Uncle

by Mayowa Oluwashanu

Each of the four of us believes that she is my uncle’s favourite niece.

I am the only daughter of my mother. And I have two brothers. I am 9 years old. Three of my female cousins stay very close to us. And my favourite uncle, my mother’s younger brother lives in our house whenever his school is on break.

My uncle dotes on us all, his nieces. He buys us things and teaches us our homework. More than once, he had said my Aunty in school was wrong. I giggled and believed him, for Mum had told me that he is exceptionally brilliant and would graduate with a first class, whatever that is.

Whenever he is around, my other cousins come over to our place and they spend many nights. Though I love them all and enjoy their company, I believe they always spoilt my personal time with our uncle. It doesn’t matter how much we argue about it, I’m his favourite niece.

Uncle, soon, is rarely seen. Mama says he was on National Youth Slavery or Service, I can’t remember how she put it. She says he would be off for a year. But I remember she said he graduated with a first class. I clocked 11 on the day he graduated.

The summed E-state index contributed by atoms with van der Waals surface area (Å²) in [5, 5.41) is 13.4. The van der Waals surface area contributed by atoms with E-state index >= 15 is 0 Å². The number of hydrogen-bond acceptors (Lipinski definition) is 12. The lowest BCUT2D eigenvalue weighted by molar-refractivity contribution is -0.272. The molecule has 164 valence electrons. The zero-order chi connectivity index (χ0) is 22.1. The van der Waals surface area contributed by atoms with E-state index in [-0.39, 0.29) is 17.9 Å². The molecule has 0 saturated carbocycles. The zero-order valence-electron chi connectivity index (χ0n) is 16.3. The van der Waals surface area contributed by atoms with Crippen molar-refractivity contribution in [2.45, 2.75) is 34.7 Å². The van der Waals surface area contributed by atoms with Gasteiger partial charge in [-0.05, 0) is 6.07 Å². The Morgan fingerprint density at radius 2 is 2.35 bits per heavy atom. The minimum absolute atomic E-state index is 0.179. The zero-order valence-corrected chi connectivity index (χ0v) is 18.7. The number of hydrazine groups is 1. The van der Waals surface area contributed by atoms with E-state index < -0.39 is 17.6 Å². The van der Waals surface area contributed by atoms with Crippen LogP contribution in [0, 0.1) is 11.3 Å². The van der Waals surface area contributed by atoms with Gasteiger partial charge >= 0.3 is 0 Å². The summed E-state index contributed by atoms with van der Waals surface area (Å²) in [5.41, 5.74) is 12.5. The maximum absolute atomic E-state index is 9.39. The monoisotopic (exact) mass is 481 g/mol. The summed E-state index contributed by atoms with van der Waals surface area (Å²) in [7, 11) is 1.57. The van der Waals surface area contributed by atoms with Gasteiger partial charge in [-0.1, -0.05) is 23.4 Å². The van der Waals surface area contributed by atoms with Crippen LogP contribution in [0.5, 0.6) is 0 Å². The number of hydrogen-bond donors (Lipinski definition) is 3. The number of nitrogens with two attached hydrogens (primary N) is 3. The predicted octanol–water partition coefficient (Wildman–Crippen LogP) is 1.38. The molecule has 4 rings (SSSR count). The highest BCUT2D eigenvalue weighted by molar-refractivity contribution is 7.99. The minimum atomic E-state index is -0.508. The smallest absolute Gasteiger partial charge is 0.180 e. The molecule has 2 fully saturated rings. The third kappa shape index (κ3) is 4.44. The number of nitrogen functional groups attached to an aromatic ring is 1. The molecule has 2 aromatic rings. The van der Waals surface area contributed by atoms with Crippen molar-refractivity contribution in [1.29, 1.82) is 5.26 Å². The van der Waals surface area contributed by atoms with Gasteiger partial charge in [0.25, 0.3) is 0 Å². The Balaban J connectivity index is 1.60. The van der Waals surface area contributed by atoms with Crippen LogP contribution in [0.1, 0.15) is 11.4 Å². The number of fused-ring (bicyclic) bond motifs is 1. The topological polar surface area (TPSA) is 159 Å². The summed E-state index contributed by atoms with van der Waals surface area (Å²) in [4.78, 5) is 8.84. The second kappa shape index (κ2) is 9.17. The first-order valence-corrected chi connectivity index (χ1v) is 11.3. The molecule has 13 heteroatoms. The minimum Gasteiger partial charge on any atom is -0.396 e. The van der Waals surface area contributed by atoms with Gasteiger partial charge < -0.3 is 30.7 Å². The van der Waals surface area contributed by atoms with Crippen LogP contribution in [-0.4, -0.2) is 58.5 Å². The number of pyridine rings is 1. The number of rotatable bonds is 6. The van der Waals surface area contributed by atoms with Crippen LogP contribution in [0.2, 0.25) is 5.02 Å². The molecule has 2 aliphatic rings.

I miss Uncle.

Uncle soon comes home.

But he barely stays a week when he started going out before I wake up and coming back when I will be sleeping. When I confront him for deserting me, he tells me he is in a constant battle with Lagos traffic and that I should always pray he wins every time.

My cousins slip farther away from me. Our uncle, the bonding glue, is no longer as available as he used to be. All I know is that at every month end, he would call us together and give gifts. We look forward to such days.

We soon start seeing Uncle regularly again. He says he has switched jobs and has one closer to home. I am relieved. Besides, I just joined the science class and would need his help with certain subjects.

I’m sixteen now and I’ve never been more jealous.

Uncle is getting married.

My cousins are beside me in the reception hall and they are fuming too.

We got to know this woman just some months ago when Uncle came to introduce her to my mother.

When she waltzed into our lives, we knew she was going to waltz Uncle out. She tried to be a dutiful aunt, but we gave her no space. She was stealing our Uncle.

Our guess was right.

Uncle got married two whole years ago and I can count on ten fingers, the number of times I’ve seen him. He has a daughter now. And he tries to call.

I’m 20, today.

And I understand Uncle better.

With each phase of life come responsibilities that are likely to outweigh those of previous phases.
It would take a lot of strength to tackle those responsibilities and interact with people met in former phases.

Howbeit, I miss Uncle.

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